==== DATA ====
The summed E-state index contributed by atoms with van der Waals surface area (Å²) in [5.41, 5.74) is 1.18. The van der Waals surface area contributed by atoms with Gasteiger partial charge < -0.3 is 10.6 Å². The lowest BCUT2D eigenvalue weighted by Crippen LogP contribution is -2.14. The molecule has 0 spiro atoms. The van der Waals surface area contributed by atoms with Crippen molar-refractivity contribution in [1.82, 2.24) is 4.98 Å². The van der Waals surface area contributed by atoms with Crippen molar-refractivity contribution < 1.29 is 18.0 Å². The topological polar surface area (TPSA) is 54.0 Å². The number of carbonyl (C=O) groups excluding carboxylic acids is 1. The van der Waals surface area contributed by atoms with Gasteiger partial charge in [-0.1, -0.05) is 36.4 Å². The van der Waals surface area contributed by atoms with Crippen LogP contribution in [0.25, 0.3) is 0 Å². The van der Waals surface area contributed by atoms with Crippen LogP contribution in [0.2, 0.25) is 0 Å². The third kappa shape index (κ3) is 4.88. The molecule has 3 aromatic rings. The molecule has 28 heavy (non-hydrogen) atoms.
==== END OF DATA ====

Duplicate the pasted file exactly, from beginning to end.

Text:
The summed E-state index contributed by atoms with van der Waals surface area (Å²) in [5.41, 5.74) is 1.18. The van der Waals surface area contributed by atoms with Gasteiger partial charge < -0.3 is 10.6 Å². The lowest BCUT2D eigenvalue weighted by Crippen LogP contribution is -2.14. The molecule has 0 spiro atoms. The van der Waals surface area contributed by atoms with Crippen molar-refractivity contribution in [1.82, 2.24) is 4.98 Å². The van der Waals surface area contributed by atoms with Crippen molar-refractivity contribution < 1.29 is 18.0 Å². The topological polar surface area (TPSA) is 54.0 Å². The number of carbonyl (C=O) groups excluding carboxylic acids is 1. The van der Waals surface area contributed by atoms with Gasteiger partial charge in [-0.1, -0.05) is 36.4 Å². The van der Waals surface area contributed by atoms with Crippen LogP contribution in [0.25, 0.3) is 0 Å². The van der Waals surface area contributed by atoms with Crippen LogP contribution in [0.2, 0.25) is 0 Å². The third kappa shape index (κ3) is 4.88. The molecule has 3 aromatic rings. The molecule has 28 heavy (non-hydrogen) atoms.